Chapter 18. Chemical Thermodynamics
Jessie A. Key
- Classify each of the following as spontaneous or nonspontaneous processes:
- the browning of a cut apple slice on a snack tray over time
- the rolling of a ball uphill
- the formation of diamond from the graphite in your pencil
- the melting of ice cubes in a glass of water you are holding
- State the second law of thermodynamics.
- What sign would you expect for ΔS for the following processes?
- water freezing in a lake during a cold Alberta winter
- AB(s) + CD(s) → AC(g) + BD(g)
- a balloon with a fixed amount of gas stretched to a larger volume
- the sublimation of dry ice
- 3E2F2(g) → E6F6(g)
- Which of the following would you expect to have the higher standard molar entropy, S°?
- Br2(ℓ) or Br2(g)
- NO2(g) or NO(g)
- C2H6(g) or C5H12(g)
- Calculate the ΔS° of the following reactions using the values listed in the appendix.
- 4NH3(g) + 5O2(g) → 6H2O(g) + 4NO(g)
- 2HgO(s) → 2Hg(ℓ) + O2(g)
- 3FeCl2(s) + KNO3(s) + 4HCl (aq) → 3FeCl3(s) + KCl(s) + NO(g) + 2H2O(ℓ)
- Draw a diagram showing the approximate entropy change of water from −100°C to 250°C.
- A chemical reaction has ΔH° = −43.5 kJ and ΔS° = −65.8 J/K. Calculate ΔG° at 298 K. Is this a spontaneous process?
- Using data from the appendix, determine ΔG° for all reactions listed in question 5.
- Find the standard Gibbs energy change for the reaction CaCO3(s) → CaO(s) + CO2(g).
The ΔGf° values for the three components of this reaction system are CaCO3(s): –1128 kJ mol–1; CaO(s): –603.5 kJ/mol; CO2(g): –137.2 kJ/mol.
- Using the appendix data, determine the approximate temperature at which the following processes are at equilibrium:
- CH2Cl2(ℓ) → CH2Cl2(g)
- CH3OH(ℓ) → CH3OH(g)
- Determine if the following reactions would be spontaneous at any temperature, nonspontaneous at any temperature, spontaneous at low temperature but not high temperature, or spontaneous at high temperature but not low temperature:
- ΔH° = −750 kJ and ΔS° = 250 J/K
- ΔH° = −100 kJ and ΔS° = −300 J/K
- ΔH° = 95 kJ and ΔS° = −70 J/K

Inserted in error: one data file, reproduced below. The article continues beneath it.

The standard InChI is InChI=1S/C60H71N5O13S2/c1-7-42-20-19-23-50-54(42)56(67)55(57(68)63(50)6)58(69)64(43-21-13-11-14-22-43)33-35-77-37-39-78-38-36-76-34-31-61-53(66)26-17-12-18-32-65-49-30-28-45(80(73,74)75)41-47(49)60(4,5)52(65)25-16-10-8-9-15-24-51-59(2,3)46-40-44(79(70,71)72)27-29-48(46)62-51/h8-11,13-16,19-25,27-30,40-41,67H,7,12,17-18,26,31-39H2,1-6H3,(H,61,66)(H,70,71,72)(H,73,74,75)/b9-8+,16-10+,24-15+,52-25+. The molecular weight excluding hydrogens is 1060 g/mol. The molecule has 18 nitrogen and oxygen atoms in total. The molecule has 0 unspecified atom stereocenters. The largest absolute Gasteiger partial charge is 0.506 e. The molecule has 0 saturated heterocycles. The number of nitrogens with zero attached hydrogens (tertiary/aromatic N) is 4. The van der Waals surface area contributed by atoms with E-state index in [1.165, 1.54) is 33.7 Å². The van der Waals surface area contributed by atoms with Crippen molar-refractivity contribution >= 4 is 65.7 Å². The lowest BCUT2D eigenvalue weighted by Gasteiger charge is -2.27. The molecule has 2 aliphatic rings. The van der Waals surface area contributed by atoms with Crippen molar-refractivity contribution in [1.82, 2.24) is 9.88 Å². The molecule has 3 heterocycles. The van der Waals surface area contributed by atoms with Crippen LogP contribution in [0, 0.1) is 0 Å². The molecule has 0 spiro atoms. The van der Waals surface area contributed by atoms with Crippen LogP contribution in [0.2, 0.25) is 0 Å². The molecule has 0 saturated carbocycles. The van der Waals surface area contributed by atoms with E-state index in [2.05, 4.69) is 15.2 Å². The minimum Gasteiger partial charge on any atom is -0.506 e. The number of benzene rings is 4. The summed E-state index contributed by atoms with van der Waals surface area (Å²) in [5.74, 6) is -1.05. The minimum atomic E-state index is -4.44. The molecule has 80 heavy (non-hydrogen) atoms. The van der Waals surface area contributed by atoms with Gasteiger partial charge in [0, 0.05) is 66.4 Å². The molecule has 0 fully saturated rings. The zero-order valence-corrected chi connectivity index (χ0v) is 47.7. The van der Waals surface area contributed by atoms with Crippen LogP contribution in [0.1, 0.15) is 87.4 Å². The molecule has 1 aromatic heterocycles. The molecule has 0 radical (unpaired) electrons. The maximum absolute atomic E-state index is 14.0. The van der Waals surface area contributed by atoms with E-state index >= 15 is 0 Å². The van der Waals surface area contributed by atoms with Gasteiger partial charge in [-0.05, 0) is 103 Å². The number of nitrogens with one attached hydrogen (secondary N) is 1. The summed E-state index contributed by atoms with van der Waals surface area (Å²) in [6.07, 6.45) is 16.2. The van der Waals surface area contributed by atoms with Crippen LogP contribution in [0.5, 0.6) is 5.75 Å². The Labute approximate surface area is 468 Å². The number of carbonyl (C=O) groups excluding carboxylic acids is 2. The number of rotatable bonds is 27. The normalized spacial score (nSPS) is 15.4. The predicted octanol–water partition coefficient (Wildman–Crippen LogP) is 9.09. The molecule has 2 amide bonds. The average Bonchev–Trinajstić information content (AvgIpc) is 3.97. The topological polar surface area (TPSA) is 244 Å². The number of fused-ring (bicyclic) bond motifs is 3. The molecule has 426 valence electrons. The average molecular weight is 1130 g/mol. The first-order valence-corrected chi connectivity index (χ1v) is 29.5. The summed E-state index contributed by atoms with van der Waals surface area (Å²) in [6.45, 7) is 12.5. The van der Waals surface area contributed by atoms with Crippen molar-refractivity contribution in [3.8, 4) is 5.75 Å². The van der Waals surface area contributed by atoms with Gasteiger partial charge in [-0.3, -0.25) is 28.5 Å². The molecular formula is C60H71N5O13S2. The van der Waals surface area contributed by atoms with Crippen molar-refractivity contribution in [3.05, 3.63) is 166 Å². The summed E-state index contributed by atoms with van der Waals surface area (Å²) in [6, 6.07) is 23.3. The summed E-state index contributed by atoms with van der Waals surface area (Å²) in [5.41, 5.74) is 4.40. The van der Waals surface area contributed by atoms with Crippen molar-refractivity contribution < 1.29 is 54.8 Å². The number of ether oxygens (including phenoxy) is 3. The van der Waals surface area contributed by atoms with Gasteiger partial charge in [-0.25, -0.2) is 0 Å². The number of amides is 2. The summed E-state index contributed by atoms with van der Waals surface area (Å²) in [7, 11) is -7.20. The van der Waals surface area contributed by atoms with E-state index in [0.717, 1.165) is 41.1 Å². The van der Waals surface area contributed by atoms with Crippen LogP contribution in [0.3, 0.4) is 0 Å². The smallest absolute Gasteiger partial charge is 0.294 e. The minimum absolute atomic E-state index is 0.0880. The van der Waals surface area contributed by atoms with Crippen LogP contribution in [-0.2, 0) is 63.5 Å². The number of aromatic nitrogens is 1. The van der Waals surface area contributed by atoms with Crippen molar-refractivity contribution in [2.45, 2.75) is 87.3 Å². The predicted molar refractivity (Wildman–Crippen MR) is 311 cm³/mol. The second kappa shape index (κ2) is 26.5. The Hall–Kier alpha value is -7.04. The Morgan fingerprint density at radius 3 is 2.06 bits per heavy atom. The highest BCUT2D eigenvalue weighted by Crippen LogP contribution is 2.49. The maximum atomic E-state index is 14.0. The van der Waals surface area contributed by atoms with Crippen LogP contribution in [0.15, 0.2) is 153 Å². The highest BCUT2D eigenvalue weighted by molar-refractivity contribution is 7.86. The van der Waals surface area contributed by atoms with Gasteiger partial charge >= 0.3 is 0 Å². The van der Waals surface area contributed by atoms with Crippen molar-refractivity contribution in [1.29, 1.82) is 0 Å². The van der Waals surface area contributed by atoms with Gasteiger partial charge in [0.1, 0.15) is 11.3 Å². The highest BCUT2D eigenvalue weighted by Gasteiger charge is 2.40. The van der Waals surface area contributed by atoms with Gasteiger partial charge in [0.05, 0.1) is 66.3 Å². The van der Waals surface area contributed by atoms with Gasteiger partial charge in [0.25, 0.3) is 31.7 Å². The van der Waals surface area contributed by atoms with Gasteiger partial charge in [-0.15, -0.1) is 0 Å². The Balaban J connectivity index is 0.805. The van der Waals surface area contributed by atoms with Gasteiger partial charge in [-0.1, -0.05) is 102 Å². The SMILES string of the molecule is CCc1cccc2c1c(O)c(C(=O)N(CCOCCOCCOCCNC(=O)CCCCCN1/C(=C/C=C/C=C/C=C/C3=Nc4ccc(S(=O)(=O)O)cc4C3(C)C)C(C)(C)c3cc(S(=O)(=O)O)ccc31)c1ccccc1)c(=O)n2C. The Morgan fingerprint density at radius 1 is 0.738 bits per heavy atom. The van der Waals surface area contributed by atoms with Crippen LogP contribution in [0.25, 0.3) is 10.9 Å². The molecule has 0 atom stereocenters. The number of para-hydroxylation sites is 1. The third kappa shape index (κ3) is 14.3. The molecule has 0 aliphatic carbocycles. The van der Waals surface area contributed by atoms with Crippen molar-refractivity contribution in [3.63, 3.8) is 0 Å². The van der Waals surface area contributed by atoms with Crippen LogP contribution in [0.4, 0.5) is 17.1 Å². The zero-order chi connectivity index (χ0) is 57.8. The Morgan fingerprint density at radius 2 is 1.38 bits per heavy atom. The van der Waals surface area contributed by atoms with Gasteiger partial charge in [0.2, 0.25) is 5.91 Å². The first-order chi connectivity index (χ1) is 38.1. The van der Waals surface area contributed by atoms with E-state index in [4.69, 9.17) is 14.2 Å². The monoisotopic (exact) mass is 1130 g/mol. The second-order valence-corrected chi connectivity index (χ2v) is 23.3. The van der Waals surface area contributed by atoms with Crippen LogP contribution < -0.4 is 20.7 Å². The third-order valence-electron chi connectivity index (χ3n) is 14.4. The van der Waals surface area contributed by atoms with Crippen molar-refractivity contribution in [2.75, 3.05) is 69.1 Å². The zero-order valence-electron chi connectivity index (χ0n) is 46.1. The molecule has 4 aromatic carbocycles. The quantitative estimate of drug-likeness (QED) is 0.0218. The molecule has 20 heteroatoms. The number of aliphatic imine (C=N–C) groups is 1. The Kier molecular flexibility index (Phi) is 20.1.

- ΔH° = 400 kJ and ΔS° = 500 J/K
- The Ka for acetic acid, CH3COOH, is 1.75 × 10−5 at 25°C.
- Using the Ka value, determine the ΔG° for the dissociation of acetic acid in aqueous solution.
- What is the value of ΔG when [H+] is 7.5 × 10−2 M, [CH3COO−] is 2.5 × 10−2 M, and [CH3COOH] is 0.10 M?
- Calculate the equilibrium constant for the reaction H+(aq) + OH−(aq) → H2O(ℓ) from the following data:
H+(aq) OH−(aq) H2(ℓ) ΔH°f, kJ mol–1 0 –230.0 –285.8 S°, J K–1 mol–1 0* –10.9 70.0
*Note that the standard entropy of the hydrogen ion is zero by definition. This reflects the fact that it is impossible to carry out thermodynamic studies on a single-charged species. All ionic entropies are relative to that of H+(aq), which explains why some values (as for the aqueous hydroxide ion) are negative.
- Using data from the appendix, calculate the equilibrium constants at 298 K for all the reactions in question 5.
- ΔS = −
- ΔS = +
- ΔS = +
- ΔS = +
- ΔS = −
ΔG° is negative. Therefore, this is a spontaneous process.
- ΔG° = (–603.5 – 137.2) – (–1128) kJ/mol = +130.9 kJ/mol, indicating that the process is not spontaneous under standard conditions (i.e., solid calcium carbonate will not form solid calcium oxide and CO2 at 1 atm partial pressure at 25°C).
- spontaneous at all temperatures
- spontaneous at low temperatures, nonspontaneous at high temperatures
- nonspontaneous at all temperatures
- spontaneous at high temperatures, nonspontaneous at low temperatures
The value of ΔG° at 298 K is: